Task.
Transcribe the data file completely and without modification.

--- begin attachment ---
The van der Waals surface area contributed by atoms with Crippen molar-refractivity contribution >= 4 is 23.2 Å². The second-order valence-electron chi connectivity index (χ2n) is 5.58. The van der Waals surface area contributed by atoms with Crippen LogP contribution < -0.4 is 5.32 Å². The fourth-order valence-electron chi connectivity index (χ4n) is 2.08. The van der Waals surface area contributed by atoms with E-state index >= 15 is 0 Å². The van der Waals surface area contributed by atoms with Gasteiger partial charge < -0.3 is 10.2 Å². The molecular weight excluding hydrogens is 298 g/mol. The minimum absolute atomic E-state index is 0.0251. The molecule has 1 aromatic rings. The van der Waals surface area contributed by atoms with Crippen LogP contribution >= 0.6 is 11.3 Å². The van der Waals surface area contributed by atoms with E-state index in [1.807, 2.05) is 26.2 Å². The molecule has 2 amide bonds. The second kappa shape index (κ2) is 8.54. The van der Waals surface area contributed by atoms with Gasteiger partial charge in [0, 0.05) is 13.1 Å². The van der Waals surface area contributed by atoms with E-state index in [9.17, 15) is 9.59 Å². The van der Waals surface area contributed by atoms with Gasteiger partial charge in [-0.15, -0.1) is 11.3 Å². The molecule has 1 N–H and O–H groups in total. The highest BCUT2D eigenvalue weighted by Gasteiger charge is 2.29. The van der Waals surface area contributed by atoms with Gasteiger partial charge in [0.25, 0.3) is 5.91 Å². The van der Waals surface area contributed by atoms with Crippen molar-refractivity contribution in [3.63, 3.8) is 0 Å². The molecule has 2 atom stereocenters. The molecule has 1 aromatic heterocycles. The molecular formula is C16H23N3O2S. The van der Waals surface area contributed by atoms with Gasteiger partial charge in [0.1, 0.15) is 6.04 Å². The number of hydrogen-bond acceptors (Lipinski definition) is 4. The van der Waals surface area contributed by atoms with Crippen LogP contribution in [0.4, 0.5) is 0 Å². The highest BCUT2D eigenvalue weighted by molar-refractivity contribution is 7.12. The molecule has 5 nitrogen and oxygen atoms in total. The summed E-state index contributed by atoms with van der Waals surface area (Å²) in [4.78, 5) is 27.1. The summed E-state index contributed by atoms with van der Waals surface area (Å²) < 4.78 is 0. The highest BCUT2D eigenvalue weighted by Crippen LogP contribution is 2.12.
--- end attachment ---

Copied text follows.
The van der Waals surface area contributed by atoms with Crippen molar-refractivity contribution >= 4 is 23.2 Å². The second-order valence-electron chi connectivity index (χ2n) is 5.58. The van der Waals surface area contributed by atoms with Crippen LogP contribution < -0.4 is 5.32 Å². The fourth-order valence-electron chi connectivity index (χ4n) is 2.08. The van der Waals surface area contributed by atoms with E-state index >= 15 is 0 Å². The van der Waals surface area contributed by atoms with Gasteiger partial charge < -0.3 is 10.2 Å². The molecular weight excluding hydrogens is 298 g/mol. The minimum absolute atomic E-state index is 0.0251. The molecule has 1 aromatic rings. The van der Waals surface area contributed by atoms with Crippen LogP contribution >= 0.6 is 11.3 Å². The van der Waals surface area contributed by atoms with E-state index in [1.807, 2.05) is 26.2 Å². The molecule has 2 amide bonds. The second kappa shape index (κ2) is 8.54. The van der Waals surface area contributed by atoms with Gasteiger partial charge in [0, 0.05) is 13.1 Å². The van der Waals surface area contributed by atoms with E-state index in [9.17, 15) is 9.59 Å². The van der Waals surface area contributed by atoms with Gasteiger partial charge in [-0.15, -0.1) is 11.3 Å². The molecule has 1 N–H and O–H groups in total. The highest BCUT2D eigenvalue weighted by Gasteiger charge is 2.29. The van der Waals surface area contributed by atoms with Gasteiger partial charge in [0.25, 0.3) is 5.91 Å². The van der Waals surface area contributed by atoms with Crippen molar-refractivity contribution in [3.63, 3.8) is 0 Å². The molecule has 2 atom stereocenters. The molecule has 1 aromatic heterocycles. The molecular formula is C16H23N3O2S. The van der Waals surface area contributed by atoms with Gasteiger partial charge in [0.1, 0.15) is 6.04 Å². The number of hydrogen-bond acceptors (Lipinski definition) is 4. The van der Waals surface area contributed by atoms with Crippen LogP contribution in [0.4, 0.5) is 0 Å². The highest BCUT2D eigenvalue weighted by molar-refractivity contribution is 7.12. The molecule has 5 nitrogen and oxygen atoms in total. The summed E-state index contributed by atoms with van der Waals surface area (Å²) in [4.78, 5) is 27.1. The summed E-state index contributed by atoms with van der Waals surface area (Å²) < 4.78 is 0. The highest BCUT2D eigenvalue weighted by Crippen LogP contribution is 2.12.